A washerwoman at the laundry station above District Six. Her name was Mrs Peterson. Generations of women worked there, doing washing and ironing for the bachelors of Cape Town.
The "Eternial" (sic) Cafe' - A corner shop in upper Harrington Street, District Six. One could buy anything from fresh produce to hardware and clothing in such a shop.REPLIES:
Michael Ivnitsky , nov 20, 2005; 04:39 p.m.
wow.a peace of history.
Michael Ging , nov 20, 2005; 05:15 p.m.
Graham, thank for sharing the photos and the information. The information on the camera and film is interesting as well.You have the Negs, do you still have the camera?
P C Headland , nov 20, 2005; 06:17 p.m.
Nice series Graham, with a nice historical comment.
Jim McBride , nov 20, 2005; 08:21 p.m.
Thank you for sharing information and pictures concerning a part of the world about which many of us know too little.
David Bedell , nov 20, 2005; 09:23 p.m.
wj gibson , nov 21, 2005; 05:01 a.m.
Great folder of photos, thanks for sharing.
Andrew Yue , nov 21, 2005; 07:14 a.m.
Old B&W negs live on to there story again, again.
Mark Wilson , nov 21, 2005; 08:42 a.m.
Graham, they are absolutely stunning. Sometimes I see the texture of "the mountain" as a backdrop. My wife was born in Tuine 3 years later, then attended the Zonnebloem campus of the Cape Technikon (I think that might be in a different area, but same mountain!)
The rendering of the concrete is superb. What a kick-in-the-stomach set of nostalgic photos. I am blown away.
Mark in Toronto
Graham Serretta , nov 21, 2005; 08:43 a.m.
Thank you all for the kind words - posting my work is all the more rewarding when the audience is so appreciative. Michael - No, I wish that I did still have the camera. Especially as it was one of the originals with the Nippon Kogaku logo serial No. 63XXXX. I foolishly allowed the lab where I worked to keep it on the neg copy stand in exchange for an FE2. Andrew - The fact that I still have the negs after nearly 40 years and can use them makes me very aprehensive about the longevity of the digital files that are filling more and more CD ROMs in my cupboard. Little bits and pieces of memory return the more I look at the shots. I used Acufine almost exclusively in those days. I also always used a Y2 filter, so the increase in film speed helped to compensate for the filter factor. Exposure was by incident reading now & then with a Norwood Director, adjusted according to my own judgement. The one shot through the church window shows the sign for a "Leer & Skoen Handelaar" which means "Leather & Shoe merchant". The friend that was with me when I shot these went to collect a pair of shoes there that he had had them custom make for him. They did wonderful work. The washer woman was one of many who worked in the wash-house. She did my friends weekly washing and ironing for 2/6 a basket. That's about ten pence in today's money. The wash house was a big roofed area with rows & rows of concrete wash troughs each with a cold water tap, provided and maintained by the city council (or municipality, as it was called). The washer-women did washing in these troughs for most of the batchelors and many of the guest houses in Cape Town, in cold water summer or winter, and hung it out to dry on long lines (visible in the background of the shot) and then ironed it on wooden tables using real cast-iron irons heated on a brazier. You never saw such white whites! Some of them worked there from the time that they were little girls, helping their mother, to old age. "Ownership" of a wash trough was passed down through the family from generation to generation.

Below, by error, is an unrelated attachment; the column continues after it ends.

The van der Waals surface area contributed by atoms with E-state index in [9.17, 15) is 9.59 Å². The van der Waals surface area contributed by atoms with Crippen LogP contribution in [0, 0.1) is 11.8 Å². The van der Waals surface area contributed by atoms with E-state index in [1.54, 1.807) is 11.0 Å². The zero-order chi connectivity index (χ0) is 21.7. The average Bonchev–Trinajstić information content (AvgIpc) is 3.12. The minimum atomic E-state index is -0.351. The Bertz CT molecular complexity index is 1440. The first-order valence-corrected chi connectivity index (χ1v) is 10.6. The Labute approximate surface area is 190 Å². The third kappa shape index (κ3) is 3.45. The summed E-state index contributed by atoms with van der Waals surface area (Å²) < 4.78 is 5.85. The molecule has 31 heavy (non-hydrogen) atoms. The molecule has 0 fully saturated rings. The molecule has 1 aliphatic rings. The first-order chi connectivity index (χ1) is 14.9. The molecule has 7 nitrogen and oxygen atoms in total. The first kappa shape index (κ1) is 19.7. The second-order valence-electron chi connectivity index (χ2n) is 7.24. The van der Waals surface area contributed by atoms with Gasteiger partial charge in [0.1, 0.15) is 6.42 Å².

csab' józsa , nov 21, 2005; 10:32 a.m.
Nice work, Graham. District 7 is my favourite of these. Reminds me a bit of my wanderings in the saxon region in transylvania where, although not strictly forced by anyone, lots of people abandoned their houses/villages and emigrated to germany. Twenty-something years are apparently enough for houses, churches, schools to start falling apart.
csab' józsa , nov 21, 2005; 10:33 a.m.
Sorry, i mean "District Six 7", above.
Andre Reinders , nov 21, 2005; 01:30 p.m.
Simply awesome photos and story... thank you for sharing.
Ron Bishop , nov 21, 2005; 10:29 p.m.
I think you brought the veiwers of this fine collection of photos to the realality of the time. If the oil drums, Studebakers and De Sotos hadn't been there they could be conveying a time long gone. At my age it's still today. Thanks
Graham Serretta , nov 22, 2005; 04:01 a.m.
Csab' - It's all the more tragic when the houses are allowed to fall down with the people still living in them, as was the case here.
Ron - At our age, we tend to look back through rose tinted lenses. In fact we tend not to remember the bad, except in people, where "the evil men do lives on, the good is oft' interred with the bones" holds true. Still, travelling back in time through our photographs can be most rewarding.
Graham Serretta , nov 22, 2005; 05:19 a.m.
Mark said "My wife was born in Tuine 3 years later, then attended the Zonnebloem campus of the Cape Technikon (I think that might be in a different area, but same mountain!)"
Same area, same mountain - The Cape Technikon is built on ground that was once part of District Six - the original plan was to build housing, but because it was zoned for whites only, no developer would answer any tender as the labour would have to be from the coloured workforce, whose homes had been taken from them and therefore would not work on any such development. Eventually the site was re-zoned for "civic use" and the Cape Technikon built as an educational facility, using African workers imported from the Transkei coast.
"Tuine" means "Gardens" and my eldest daughter was also born in the Gardens nursing home in 1969 - she and your wife are very special people!
Thanks for the comps - hope you are happy in your new home - lets see some pics.